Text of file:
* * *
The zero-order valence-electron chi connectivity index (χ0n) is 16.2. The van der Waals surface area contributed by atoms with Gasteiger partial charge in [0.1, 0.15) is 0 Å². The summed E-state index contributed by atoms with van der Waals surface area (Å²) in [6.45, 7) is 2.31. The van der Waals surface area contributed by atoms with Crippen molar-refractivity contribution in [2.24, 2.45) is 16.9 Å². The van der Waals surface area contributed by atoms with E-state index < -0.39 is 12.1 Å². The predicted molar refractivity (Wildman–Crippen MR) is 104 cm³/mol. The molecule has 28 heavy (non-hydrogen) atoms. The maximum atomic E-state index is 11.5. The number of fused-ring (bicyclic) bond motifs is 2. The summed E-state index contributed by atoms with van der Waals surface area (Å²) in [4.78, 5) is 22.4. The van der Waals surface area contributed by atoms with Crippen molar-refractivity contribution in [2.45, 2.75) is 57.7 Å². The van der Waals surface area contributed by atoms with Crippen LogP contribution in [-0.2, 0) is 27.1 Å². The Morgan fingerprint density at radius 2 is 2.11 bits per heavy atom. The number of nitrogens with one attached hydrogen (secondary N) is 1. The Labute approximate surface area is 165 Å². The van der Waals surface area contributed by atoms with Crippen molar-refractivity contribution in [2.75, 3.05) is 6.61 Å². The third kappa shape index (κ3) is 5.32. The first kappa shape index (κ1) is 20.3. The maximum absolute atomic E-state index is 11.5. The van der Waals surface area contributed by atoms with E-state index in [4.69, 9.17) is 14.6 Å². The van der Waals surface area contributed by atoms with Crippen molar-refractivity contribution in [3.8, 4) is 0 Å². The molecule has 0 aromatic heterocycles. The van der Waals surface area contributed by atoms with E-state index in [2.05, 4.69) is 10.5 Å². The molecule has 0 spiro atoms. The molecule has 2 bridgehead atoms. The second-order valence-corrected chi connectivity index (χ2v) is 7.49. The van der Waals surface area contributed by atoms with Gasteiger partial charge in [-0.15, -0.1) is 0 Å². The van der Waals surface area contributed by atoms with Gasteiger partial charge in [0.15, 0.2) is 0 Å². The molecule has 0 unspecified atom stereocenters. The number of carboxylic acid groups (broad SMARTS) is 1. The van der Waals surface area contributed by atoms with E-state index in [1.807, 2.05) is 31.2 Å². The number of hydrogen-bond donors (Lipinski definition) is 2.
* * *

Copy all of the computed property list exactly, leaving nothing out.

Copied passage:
The zero-order valence-electron chi connectivity index (χ0n) is 16.2. The van der Waals surface area contributed by atoms with Gasteiger partial charge in [0.1, 0.15) is 0 Å². The summed E-state index contributed by atoms with van der Waals surface area (Å²) in [6.45, 7) is 2.31. The van der Waals surface area contributed by atoms with Crippen molar-refractivity contribution in [2.24, 2.45) is 16.9 Å². The van der Waals surface area contributed by atoms with E-state index < -0.39 is 12.1 Å². The predicted molar refractivity (Wildman–Crippen MR) is 104 cm³/mol. The molecule has 28 heavy (non-hydrogen) atoms. The maximum atomic E-state index is 11.5. The number of fused-ring (bicyclic) bond motifs is 2. The summed E-state index contributed by atoms with van der Waals surface area (Å²) in [4.78, 5) is 22.4. The van der Waals surface area contributed by atoms with Crippen molar-refractivity contribution in [2.45, 2.75) is 57.7 Å². The van der Waals surface area contributed by atoms with Crippen LogP contribution in [-0.2, 0) is 27.1 Å². The Morgan fingerprint density at radius 2 is 2.11 bits per heavy atom. The number of nitrogens with one attached hydrogen (secondary N) is 1. The Labute approximate surface area is 165 Å². The van der Waals surface area contributed by atoms with Crippen molar-refractivity contribution in [2.75, 3.05) is 6.61 Å². The third kappa shape index (κ3) is 5.32. The first kappa shape index (κ1) is 20.3. The maximum absolute atomic E-state index is 11.5. The van der Waals surface area contributed by atoms with E-state index in [4.69, 9.17) is 14.6 Å². The van der Waals surface area contributed by atoms with Crippen molar-refractivity contribution in [3.8, 4) is 0 Å². The molecule has 0 aromatic heterocycles. The van der Waals surface area contributed by atoms with E-state index in [2.05, 4.69) is 10.5 Å². The molecule has 0 spiro atoms. The molecule has 2 bridgehead atoms. The second-order valence-corrected chi connectivity index (χ2v) is 7.49. The van der Waals surface area contributed by atoms with Gasteiger partial charge in [-0.15, -0.1) is 0 Å². The van der Waals surface area contributed by atoms with Gasteiger partial charge in [0.15, 0.2) is 0 Å². The molecule has 0 unspecified atom stereocenters. The number of carboxylic acid groups (broad SMARTS) is 1. The van der Waals surface area contributed by atoms with E-state index in [1.807, 2.05) is 31.2 Å². The number of hydrogen-bond donors (Lipinski definition) is 2.